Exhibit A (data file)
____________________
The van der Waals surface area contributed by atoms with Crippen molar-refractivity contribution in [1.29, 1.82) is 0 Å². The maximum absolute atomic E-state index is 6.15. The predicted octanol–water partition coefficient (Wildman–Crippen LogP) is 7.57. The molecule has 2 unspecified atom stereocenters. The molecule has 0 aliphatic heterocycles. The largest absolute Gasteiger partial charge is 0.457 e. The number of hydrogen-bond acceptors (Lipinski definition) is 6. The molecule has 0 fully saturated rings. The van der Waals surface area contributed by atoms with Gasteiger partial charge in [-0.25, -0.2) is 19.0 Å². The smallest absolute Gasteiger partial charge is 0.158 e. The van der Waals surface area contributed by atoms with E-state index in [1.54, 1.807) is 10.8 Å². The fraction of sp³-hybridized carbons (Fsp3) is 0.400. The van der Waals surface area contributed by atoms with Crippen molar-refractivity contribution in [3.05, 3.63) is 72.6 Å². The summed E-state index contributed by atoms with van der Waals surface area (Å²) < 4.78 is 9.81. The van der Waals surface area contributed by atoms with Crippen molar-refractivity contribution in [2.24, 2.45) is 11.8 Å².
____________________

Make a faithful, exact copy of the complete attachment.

The van der Waals surface area contributed by atoms with Crippen molar-refractivity contribution in [1.29, 1.82) is 0 Å². The maximum absolute atomic E-state index is 6.15. The predicted octanol–water partition coefficient (Wildman–Crippen LogP) is 7.57. The molecule has 2 unspecified atom stereocenters. The molecule has 0 aliphatic heterocycles. The largest absolute Gasteiger partial charge is 0.457 e. The number of hydrogen-bond acceptors (Lipinski definition) is 6. The molecule has 0 fully saturated rings. The van der Waals surface area contributed by atoms with Gasteiger partial charge in [-0.25, -0.2) is 19.0 Å². The smallest absolute Gasteiger partial charge is 0.158 e. The van der Waals surface area contributed by atoms with E-state index in [1.54, 1.807) is 10.8 Å². The fraction of sp³-hybridized carbons (Fsp3) is 0.400. The van der Waals surface area contributed by atoms with Crippen molar-refractivity contribution in [3.05, 3.63) is 72.6 Å². The summed E-state index contributed by atoms with van der Waals surface area (Å²) < 4.78 is 9.81. The van der Waals surface area contributed by atoms with Crippen molar-refractivity contribution in [2.24, 2.45) is 11.8 Å².